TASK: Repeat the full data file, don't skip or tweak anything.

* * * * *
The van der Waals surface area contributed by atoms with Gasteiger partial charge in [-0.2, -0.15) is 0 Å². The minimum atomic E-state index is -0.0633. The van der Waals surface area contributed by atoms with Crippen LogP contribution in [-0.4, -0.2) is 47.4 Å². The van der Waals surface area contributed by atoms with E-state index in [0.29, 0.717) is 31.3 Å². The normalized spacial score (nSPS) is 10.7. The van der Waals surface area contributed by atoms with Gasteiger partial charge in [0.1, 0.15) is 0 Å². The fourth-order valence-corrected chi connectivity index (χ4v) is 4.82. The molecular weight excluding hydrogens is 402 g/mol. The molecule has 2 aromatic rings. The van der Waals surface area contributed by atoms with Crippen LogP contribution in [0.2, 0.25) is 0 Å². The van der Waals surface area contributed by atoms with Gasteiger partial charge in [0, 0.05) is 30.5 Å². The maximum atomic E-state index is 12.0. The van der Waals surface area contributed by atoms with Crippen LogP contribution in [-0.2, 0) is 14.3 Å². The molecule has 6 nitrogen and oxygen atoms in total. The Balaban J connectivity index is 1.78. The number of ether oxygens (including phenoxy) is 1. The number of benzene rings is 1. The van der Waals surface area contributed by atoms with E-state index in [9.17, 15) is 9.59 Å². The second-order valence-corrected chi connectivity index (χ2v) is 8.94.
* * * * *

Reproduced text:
The van der Waals surface area contributed by atoms with Gasteiger partial charge in [-0.2, -0.15) is 0 Å². The minimum atomic E-state index is -0.0633. The van der Waals surface area contributed by atoms with Crippen LogP contribution in [-0.4, -0.2) is 47.4 Å². The van der Waals surface area contributed by atoms with E-state index in [0.29, 0.717) is 31.3 Å². The normalized spacial score (nSPS) is 10.7. The van der Waals surface area contributed by atoms with Gasteiger partial charge in [0.1, 0.15) is 0 Å². The fourth-order valence-corrected chi connectivity index (χ4v) is 4.82. The molecular weight excluding hydrogens is 402 g/mol. The molecule has 2 aromatic rings. The van der Waals surface area contributed by atoms with Crippen LogP contribution in [0.2, 0.25) is 0 Å². The van der Waals surface area contributed by atoms with Gasteiger partial charge in [0, 0.05) is 30.5 Å². The maximum atomic E-state index is 12.0. The van der Waals surface area contributed by atoms with Crippen LogP contribution in [-0.2, 0) is 14.3 Å². The molecule has 6 nitrogen and oxygen atoms in total. The Balaban J connectivity index is 1.78. The number of ether oxygens (including phenoxy) is 1. The number of benzene rings is 1. The van der Waals surface area contributed by atoms with E-state index in [9.17, 15) is 9.59 Å². The second-order valence-corrected chi connectivity index (χ2v) is 8.94.